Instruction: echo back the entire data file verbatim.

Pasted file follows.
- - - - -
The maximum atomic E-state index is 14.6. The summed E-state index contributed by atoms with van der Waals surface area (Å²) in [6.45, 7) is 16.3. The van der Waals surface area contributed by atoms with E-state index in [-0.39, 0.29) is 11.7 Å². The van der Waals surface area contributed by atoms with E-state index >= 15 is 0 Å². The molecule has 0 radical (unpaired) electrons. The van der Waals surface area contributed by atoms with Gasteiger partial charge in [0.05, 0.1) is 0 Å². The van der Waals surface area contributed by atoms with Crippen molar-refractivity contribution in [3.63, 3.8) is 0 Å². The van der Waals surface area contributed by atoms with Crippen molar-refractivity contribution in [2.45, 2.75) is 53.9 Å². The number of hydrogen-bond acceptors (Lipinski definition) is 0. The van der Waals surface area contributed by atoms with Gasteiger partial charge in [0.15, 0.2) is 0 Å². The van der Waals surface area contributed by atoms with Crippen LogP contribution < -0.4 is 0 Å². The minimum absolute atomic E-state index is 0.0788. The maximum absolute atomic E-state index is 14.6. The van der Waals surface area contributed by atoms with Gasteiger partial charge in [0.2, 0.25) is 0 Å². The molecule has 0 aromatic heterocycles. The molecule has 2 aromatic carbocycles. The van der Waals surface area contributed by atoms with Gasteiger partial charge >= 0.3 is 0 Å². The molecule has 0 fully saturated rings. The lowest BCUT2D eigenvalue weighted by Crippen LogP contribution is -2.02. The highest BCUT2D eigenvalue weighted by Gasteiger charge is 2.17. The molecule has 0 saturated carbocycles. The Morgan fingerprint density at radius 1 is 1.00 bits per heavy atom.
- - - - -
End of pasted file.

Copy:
The maximum atomic E-state index is 14.6. The summed E-state index contributed by atoms with van der Waals surface area (Å²) in [6.45, 7) is 16.3. The van der Waals surface area contributed by atoms with E-state index in [-0.39, 0.29) is 11.7 Å². The van der Waals surface area contributed by atoms with E-state index >= 15 is 0 Å². The molecule has 0 radical (unpaired) electrons. The van der Waals surface area contributed by atoms with Gasteiger partial charge in [0.05, 0.1) is 0 Å². The van der Waals surface area contributed by atoms with Crippen molar-refractivity contribution in [3.63, 3.8) is 0 Å². The van der Waals surface area contributed by atoms with Crippen molar-refractivity contribution in [2.45, 2.75) is 53.9 Å². The number of hydrogen-bond acceptors (Lipinski definition) is 0. The van der Waals surface area contributed by atoms with Gasteiger partial charge in [0.15, 0.2) is 0 Å². The van der Waals surface area contributed by atoms with Crippen LogP contribution < -0.4 is 0 Å². The minimum absolute atomic E-state index is 0.0788. The maximum absolute atomic E-state index is 14.6. The van der Waals surface area contributed by atoms with Gasteiger partial charge in [0.2, 0.25) is 0 Å². The molecule has 0 aromatic heterocycles. The molecule has 2 aromatic carbocycles. The van der Waals surface area contributed by atoms with Gasteiger partial charge >= 0.3 is 0 Å². The molecule has 0 fully saturated rings. The lowest BCUT2D eigenvalue weighted by Crippen LogP contribution is -2.02. The highest BCUT2D eigenvalue weighted by Gasteiger charge is 2.17. The molecule has 0 saturated carbocycles. The Morgan fingerprint density at radius 1 is 1.00 bits per heavy atom.